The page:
‘Don’t punish us’ plead UK’s fledgling banks as new rules bite
LONDON – Tougher rules aimed at holding top UK bankers to account when things go wrong are driving up pay, which smaller “challenger” banks say is making it harder to recruit senior staff.
Executives at several such banks told Reuters the Senior Managers Regime (SMR), which came into force this month, is hurting those with no history of wrong-doing more than bigger rivals, who were the ones the rules were aimed at.
Public outrage over the financial crisis and subsequent scandals prompted the SMR, allowing regulators to pin the blame for excessive risk-taking and reckless expansion on individuals.This marks a step change for British banking, where political scrutiny and tough new regulations had already made it hard to find people to take on some of the most senior jobs.
“While the SMR could potentially improve accountability and transparency, it raises that barrier further,” Rishi Khosla, Chief Executive of OakNorth Bank, said.
The challengers say a one-size fits all approach to regulation is stifling their efforts to grab market share from big fish such as HSBC, Lloyds Banking Group, Barclays and Royal Bank of Scotland.
This now appears to be at odds with the aim of Chancellor George Osborne and other politicians of boosting retail banking competition by encouraging new players.
HSBC, Lloyds, Barclays declined to comment, while RBS and the Financial Conduct Authority, which designed the regulation, did not immediately respond to requests for comment.
While rising pay impacts all banks, the problem is particularly acute for the minnows trying to recruit Non-Executive Directors (NEDs) who see increased risk from joining new banks with no track record and are demanding more pay.
“(They) are having to pay more to attract NEDs to their boards due to the competition with the larger banks for the limited pool of NEDs with relevant experience and willingness to join a bank’s board,” said Paul Lynam, Chief Executive of challenger Secure Trust Bank.
Barclays and HSBC, which reported billions of pounds in profits last year, paid NEDs an average of 211,857 pounds and 229,933 pounds respectively, while Shawbrook Group posted underlying pretax profit of 80 million pounds and paid them a base fee of 65,000 pounds.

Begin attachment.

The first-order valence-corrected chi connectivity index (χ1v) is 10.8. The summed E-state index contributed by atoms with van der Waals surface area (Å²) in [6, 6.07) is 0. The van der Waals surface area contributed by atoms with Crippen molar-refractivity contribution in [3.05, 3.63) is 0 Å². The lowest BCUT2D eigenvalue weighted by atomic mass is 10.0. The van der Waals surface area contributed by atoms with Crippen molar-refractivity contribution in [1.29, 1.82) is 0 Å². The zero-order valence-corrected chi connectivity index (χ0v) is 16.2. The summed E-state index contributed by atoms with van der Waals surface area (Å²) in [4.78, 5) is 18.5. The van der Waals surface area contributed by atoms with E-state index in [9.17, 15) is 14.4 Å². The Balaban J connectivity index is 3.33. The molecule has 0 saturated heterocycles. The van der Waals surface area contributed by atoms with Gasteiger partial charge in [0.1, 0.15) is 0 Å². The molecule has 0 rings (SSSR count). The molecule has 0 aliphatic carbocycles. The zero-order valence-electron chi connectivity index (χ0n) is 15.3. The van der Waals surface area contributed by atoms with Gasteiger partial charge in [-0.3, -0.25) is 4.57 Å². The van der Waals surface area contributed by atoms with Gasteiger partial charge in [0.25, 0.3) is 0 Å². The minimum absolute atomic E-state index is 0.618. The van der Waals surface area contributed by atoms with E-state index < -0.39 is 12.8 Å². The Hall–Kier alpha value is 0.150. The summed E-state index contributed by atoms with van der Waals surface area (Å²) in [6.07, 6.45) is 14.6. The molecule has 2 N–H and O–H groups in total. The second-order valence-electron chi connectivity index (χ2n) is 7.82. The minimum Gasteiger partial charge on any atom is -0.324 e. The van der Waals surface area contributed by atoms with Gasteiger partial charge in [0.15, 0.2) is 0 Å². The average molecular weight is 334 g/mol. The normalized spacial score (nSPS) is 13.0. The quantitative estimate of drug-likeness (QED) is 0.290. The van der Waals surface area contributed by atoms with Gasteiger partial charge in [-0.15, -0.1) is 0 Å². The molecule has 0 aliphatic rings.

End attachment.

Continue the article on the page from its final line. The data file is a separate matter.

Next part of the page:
The challenger banks are also harder hit by the fixed costs of complying with the new regime, the executives said.
Shawbrook needed six months to prepare the papers to comply with the SMR, its chief executive Steve Pateman told Reuters.
“The cost to the organisation was huge, both relative to our size and relative to the damage or harm that we could do to the economy if we got it wrong,” he said.
The rules are also impacting middle-managers, with some now preferring to keep a low profile in order to avoid being singled out in the event of another banking scandal.
Some are concerned about gaining promotion at smaller banks with a shorter path to the top, according to PWC risk and regulatory partner Sarah Isted. This leads some to seek roles in bigger banks, enabling them to advance without taking on a more regulated status.
At the same time the SMR has clarified responsibilities, Chris Box, human resources partner at PWC said, adding that people wanting to join an institution perceived to have a cleaner culture are more likely to work for a challenger.
It is not just the SMR which fledgling lenders say is stunting their growth. They already face sharp rises in tax after Osborne introduced a profit surcharge because of the risk they pose to the economy, a policy approved by Britain’s top competition watchdog last month.
Osborne hinted at more proportionate regulation of smaller lenders in his budget last week, including possible changes to capital requirements, but said nothing on executive supervision. “It seems slightly arbitrary to punish the challengers when, in most instances, their existence postdates the credit crunch and they’re far too small to pose any broader systemic risk,” Jamie Clark, a fund manager for Liontrust, said. -Reuters